A fragment of the cDNA (nt +883 to +1938) coding for full length of human ATF4 (GenBank® accession number NM_001675) was cloned in-frame with GST into the EcoRI site of pGEX-6-P (Amersham Biosciences). The resulting vector was named pGEX-ATF4 and the fusion protein expressed from this vector was named GST–ATF4, which was introduced into Escherichia coli BL21(DE3) following standard methods. For large-scale GST–ATF4 production, the cells were inoculated in a 1 litre culture and incubated at 37 °C until the absorbance (A) detected at 600 nm reached 1.2. Protein expression was induced by adding 0.05 mM isopropyl β-D-thiogalactoside and grown for 4 h at 30 °C. The cells were lysed and GST–ATF4 was purified with glutathione–agarose affinity chromatography (Sigma, St. Louis, MO, U.S.A.). The purified ATF4 concentration was determined by the Bradford method (Bio-Rad, Hercules, CA, U.S.A.) [26a].
Transcription activity and steady-state mRNA determination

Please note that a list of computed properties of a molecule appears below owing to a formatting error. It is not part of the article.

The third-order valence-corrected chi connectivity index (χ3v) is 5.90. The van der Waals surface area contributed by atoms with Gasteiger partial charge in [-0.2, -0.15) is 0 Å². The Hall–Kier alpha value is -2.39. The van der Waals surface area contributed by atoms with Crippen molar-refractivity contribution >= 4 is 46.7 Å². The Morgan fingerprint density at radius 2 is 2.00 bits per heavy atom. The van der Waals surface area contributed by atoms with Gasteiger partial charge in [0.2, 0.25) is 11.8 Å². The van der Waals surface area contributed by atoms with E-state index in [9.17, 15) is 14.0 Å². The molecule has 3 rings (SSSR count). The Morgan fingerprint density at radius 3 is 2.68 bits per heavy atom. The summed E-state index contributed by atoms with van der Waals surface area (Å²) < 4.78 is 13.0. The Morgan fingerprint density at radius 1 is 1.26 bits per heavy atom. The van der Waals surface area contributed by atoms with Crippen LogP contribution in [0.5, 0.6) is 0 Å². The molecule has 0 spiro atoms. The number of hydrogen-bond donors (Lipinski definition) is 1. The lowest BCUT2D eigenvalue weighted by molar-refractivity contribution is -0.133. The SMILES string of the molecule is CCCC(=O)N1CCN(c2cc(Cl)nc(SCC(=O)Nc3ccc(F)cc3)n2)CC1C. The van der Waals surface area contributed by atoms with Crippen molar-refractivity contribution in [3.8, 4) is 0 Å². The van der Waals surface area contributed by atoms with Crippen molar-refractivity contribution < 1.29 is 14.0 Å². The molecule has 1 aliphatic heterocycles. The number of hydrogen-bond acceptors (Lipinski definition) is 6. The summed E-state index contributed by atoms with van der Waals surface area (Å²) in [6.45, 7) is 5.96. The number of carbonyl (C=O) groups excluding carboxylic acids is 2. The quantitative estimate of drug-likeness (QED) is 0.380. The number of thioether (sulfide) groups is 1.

Total RNA was isolated from HepG2 cells using the Qiagen RNeasy kit (Qiagen) and including DNase I treatment before final elution to eliminate any DNA contamination. To measure the transcriptional activity from the SNAT2 gene, oligonucleotides derived from SNAT2 exon 4 and intron 4 were used to measure the short-lived unspliced transcript [hnRNA (heterogeneous nuclear RNA)]. This procedure for measuring transcriptional activity is based on that described by Lipson and Baserga , except that we analysed hnRNA levels by quantitative real-time PCR using the DNA Engine Opticon 2 system (MJ Research, Reno, NV, U.S.A.) and SYBR Green. Reactions without RT were performed as a negative control to rule out amplification from any residual genomic DNA. These tests were always negative. The primers for amplification were: sense primer, 5′-GCAGTGGAATCCTTGGGCTTTC-3′, and antisense primer, 5′-CCCTGCATGGCAGACTCACTACTTA-3′. The reaction mixtures were incubated at 63 °C for 30 min followed by 95 °C for 15 min to activate the Taq polymerase and amplification of 35 cycles of 95 °C for 15 s, and 58 °C for 60 s. After PCR, melting curves were acquired by stepwise increase of the temperature from 55 to 95 °C to ensure that a single product was amplified in the reaction.